Admiral Sir Percy Scott

[Admiral Sir Percy Scott]

Contributed by Captain Vernon Howland, RCN (ret'd).

Percy Scott has been sometimes called, in the Royal Navy, "the father of modern gunnery". In April 1904 he was appointed Captain of HMS Excellent, the Gunnery School at Whale Island, Portmouth. He devised a device to teach faster loading (the loading tray), more accurate sighting (the "dotter" and the deflection teacher) and was chiefly responsible for a marked improvement in the gunnery of the fleet. In 1912 he introduced director firing from a centralized position in the ship. He was a controversial man, not loved by all, but strongly supported by Admiral "Jackie" Fisher who was First Sea Lord 1904-1910.

While Captain of HMS Terrible, then enroute to the China Station, he was diverted to Durban to lend assistance to the army in the Boer War. He designed makeshift gun carriages for some of the ship's guns so they could be employed ashore. These comprised 1 6" on wheels, 8 4.7" on wheels, 5 4.7" on platforms, 1 4.7" and 2 searchlights on railway flatcars, 26 12 pounders on field mountings. All the former were manned by men from his ship. Some of these guns have been credited with the relief of Ladysmith.

Due to the proximity of Boer forces to Durban in the autumn of 1899 martial law was proclaimed and Scott was appointed military commandant, a position he enjoyed until March 1900. On 27 March 1900 Terrible sailed for China.

Scott was also instrumental in developoing other equipment for the fleet such as the masthead flashing lamp (and possibly the masthead semaphore) and the shutter "for the emission of signs" to put on the searchlights so they could be used to send morse code.

His most notorious clash with authority occurred in 1907 when he was RA1CS in Good Hope. The Channel Fleet was at Portland and Lord Charles Beresford was the C-in-C. He made a signal that the annual gunnery exercises were suspended to that they could all "paint ship" for a visit by the German Emperor. Scott asked if one of his cruisers, Roxburgh could complete her firings. This was not approved so Scott signalled to Roxburgh "Since paintwork seems to be more in demand than gunnery you had better come in and make yourself pretty". This was read by the Fleet Flagship and a most unholy row ensued in which the C-in-C asked the Admiralty to order Scott to strike his flag. This of course was not approved as Fisher was First Sea Lord.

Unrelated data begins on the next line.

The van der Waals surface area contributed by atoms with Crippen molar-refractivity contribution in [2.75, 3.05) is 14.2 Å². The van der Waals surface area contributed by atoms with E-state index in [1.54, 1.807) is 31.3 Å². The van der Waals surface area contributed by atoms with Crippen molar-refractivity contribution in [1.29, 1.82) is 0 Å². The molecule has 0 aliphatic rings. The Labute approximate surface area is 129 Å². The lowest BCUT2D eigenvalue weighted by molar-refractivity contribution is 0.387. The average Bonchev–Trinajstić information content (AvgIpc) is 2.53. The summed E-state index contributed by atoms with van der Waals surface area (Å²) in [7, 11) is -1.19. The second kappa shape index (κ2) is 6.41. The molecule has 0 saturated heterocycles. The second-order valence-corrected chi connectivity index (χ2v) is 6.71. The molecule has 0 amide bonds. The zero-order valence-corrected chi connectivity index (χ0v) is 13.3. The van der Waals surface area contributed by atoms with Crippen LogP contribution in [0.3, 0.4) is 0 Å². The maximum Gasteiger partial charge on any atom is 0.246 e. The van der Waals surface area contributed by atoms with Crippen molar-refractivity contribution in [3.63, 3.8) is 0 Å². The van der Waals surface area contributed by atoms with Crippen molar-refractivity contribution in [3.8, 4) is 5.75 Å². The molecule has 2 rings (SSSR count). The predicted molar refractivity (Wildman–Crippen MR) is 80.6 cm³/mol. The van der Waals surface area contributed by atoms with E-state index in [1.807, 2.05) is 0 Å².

The following verse, author unknown, was well-known when Captain Howland was serving in the Royal Canadian Navy.

A Terrible Creed

I belive in Percy Scott, Captain ubiquitous, Lord of Humility, Maker of gun-carriages,
And of all things advertised and not advertised
And in the Terrible's, the heroes unlimited, the breakers of records,
And in one Dotter, invention of one Captain, the only begotten son of modesty, by whom most things are puffed;
Who, for the navy and our salvation, came down from Whale Island and was self-incarnated reformer of evils,
And was made Captain, and was persecuted under the Admiralty.
Captain of the Scylla, Captain of the Terrible, Percy Scott of Percy Scott, born not made, being one with himself and forever with the Daily Mail.
Saviour of Ladysmith, he suffered at Durban and was insufficiently rewarded.
And the next time he arose in China to slay Boxers according to the papers;
And in the fourth year he returned to Portsmouth,
And he ascended unto Balmoral and sitteth on the right hand of the King;
And he shall be heard of again, with glory belated, to teach self-sepreciation to a nation whose adulation shall have no end.
And I believe in the Deflection-Teacher, the Lord and Giver of Points, who proceedeth from the Scylla and the Terrible, who with the Terrible's together is feted and glorified, who spake by the newpapers;
And I belive in one Loading-Tray, the key for Selection;
I confess to one Flashing-Lamp, electro-mechanical, light of lights, very flash of very flash;
I acknowledge one shutter form the emission of signs,
And I look for the Paying-off of the Terrible and the distribution of more honours to come.

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Last Updated: 10 February, 1999.